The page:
On October 26, 1929, Albert Einstein gave a famous interview to The Saturday Evening Post in an article entitled, “What Life Means to Einstein.” Interestingly, the interview was published concurrently with the global stock market crash of 1929. Also interesting, the interviewer was George Sylvester Viereck, a pro-Nazi, German-American writer who, a short decade later, would go on to be indicted and imprisoned during World War II as a Nazi agent.
In the interview, Einstein touched on many subjects – science, democracy, America, Zionism, capitalism – but his most emotional comment was on nationalism. Viereck asked, “Do you look upon yourself as a German or a Jew?” Einstein replied, “…both. I look upon myself as a man. Nationalism is an infantile disease. It is the measles of mankind.”
Today, like then, nationalism is making its rounds. In the Middle East, Europe, Russia, China, Japan, and even the U.S., the spirit of nationalism is alive and well and is now dominating the global political process.
The faltering global economy, the refugee and immigration crises, the fear from global terrorism – all can easily explain the rise. As countries seek security in their national heritages, they inevitably move towards xenophobia, ethnicity, and sectarianism.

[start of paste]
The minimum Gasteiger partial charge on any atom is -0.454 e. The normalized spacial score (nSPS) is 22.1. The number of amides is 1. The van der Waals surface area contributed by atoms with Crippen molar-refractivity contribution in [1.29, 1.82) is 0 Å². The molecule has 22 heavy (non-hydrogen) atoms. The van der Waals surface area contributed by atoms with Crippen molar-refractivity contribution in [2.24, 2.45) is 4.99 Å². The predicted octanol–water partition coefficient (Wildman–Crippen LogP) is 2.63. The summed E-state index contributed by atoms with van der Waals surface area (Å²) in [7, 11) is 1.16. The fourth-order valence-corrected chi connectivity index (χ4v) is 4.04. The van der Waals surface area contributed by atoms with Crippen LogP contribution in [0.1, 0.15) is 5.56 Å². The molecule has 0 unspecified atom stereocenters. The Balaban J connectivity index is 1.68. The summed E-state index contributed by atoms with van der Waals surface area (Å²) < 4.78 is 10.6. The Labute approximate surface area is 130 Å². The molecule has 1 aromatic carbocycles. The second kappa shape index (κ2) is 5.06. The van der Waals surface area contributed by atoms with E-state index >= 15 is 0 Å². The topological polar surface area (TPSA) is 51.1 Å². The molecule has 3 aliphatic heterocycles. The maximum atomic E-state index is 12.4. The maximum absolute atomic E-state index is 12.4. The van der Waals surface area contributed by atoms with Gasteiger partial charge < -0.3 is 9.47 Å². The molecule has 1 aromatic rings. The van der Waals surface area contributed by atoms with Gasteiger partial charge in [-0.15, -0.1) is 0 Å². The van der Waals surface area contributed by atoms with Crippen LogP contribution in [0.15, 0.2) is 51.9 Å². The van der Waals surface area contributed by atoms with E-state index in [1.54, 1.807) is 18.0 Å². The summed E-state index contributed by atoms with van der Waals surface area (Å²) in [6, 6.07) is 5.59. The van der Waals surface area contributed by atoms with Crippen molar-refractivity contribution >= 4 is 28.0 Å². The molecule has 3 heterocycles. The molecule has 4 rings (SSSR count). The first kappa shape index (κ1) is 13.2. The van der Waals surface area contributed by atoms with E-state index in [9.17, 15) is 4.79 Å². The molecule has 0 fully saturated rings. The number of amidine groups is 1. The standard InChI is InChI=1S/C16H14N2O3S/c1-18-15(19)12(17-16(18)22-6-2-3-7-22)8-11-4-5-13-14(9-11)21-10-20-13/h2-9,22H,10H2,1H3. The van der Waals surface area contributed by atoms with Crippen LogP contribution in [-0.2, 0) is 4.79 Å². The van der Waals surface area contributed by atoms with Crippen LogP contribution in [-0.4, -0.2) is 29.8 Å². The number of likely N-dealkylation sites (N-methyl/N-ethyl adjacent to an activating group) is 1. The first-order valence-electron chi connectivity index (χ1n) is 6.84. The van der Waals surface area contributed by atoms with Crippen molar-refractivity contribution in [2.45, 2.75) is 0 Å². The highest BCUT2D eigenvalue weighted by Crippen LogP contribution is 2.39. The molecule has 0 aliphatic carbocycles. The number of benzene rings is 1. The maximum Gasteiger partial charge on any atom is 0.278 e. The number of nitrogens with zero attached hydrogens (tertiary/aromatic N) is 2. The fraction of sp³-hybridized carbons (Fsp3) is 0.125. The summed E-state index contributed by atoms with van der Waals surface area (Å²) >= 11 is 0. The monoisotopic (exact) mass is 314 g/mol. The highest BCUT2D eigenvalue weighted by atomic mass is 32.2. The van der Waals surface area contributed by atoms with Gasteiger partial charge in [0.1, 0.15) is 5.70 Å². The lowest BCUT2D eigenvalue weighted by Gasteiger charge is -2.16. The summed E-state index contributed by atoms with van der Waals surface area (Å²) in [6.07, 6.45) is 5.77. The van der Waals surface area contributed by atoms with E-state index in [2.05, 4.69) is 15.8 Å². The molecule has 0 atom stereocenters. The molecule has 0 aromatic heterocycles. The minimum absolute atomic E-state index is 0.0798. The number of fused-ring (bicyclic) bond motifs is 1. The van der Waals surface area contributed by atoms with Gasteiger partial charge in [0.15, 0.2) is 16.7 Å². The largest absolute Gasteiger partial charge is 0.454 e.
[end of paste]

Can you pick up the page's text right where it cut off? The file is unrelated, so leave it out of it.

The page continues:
In France, the usually obscure right-wing National Front party, not so surprisingly, gained the most votes in the country’s recent elections. The Russian economy is in shambles, yet Vladimir Putin is riding a patriotic wave of popularity that most western politicians would envy. Japan has overturned its long standing constitutional pacifism. With its repeal of the ban on collective self-defense, a prohibition in place since the end of World War II, bitter memories are stirring for China as Japan returns to militaristic nationalism.
Even the fundamentalist ISIS movement claims an extreme version of sectarian nationalism.
And nationalism is not just infecting the world’s major powers. It now has significant followings in most countries across the globe – Argentina, Brazil, Venezuela, Iceland, Thailand, and Hungary, to name a few.
Viktor Mihály Orbán, the Prime Minister of Hungary is setting out to rebuild a more centralized state reminiscent of Hungary’s Cold War era. Once an anti-communist fighter, Orban now views democracy, with its diverse and divided interests, as the reason for political stalemate. “The export of Western democracy has failed… It’s time for realpolitik. The era based on the export of democracy and human rights is coming to an end.”
The master of realpolitik, Otto von Bismarck, German statesman and extreme nationalist of the mid-1800s, would not have said it any better. And this is the concern now of pacifists and idealists around the globe.
Nationalism has a dreadful track record. Each time it has surfaced, it has brought death and destruction, fueling outbreaks of global conflict four times in the last four centuries. Europe’s Thirty Years’ War in the 1600s, the American and French Revolutions in the late 1700s, the American Civil War and the European wars of unification in the mid-1800s, and finally, the World Wars in the early1900s. It’s no wonder Einstein likened nationalism to a pandemic.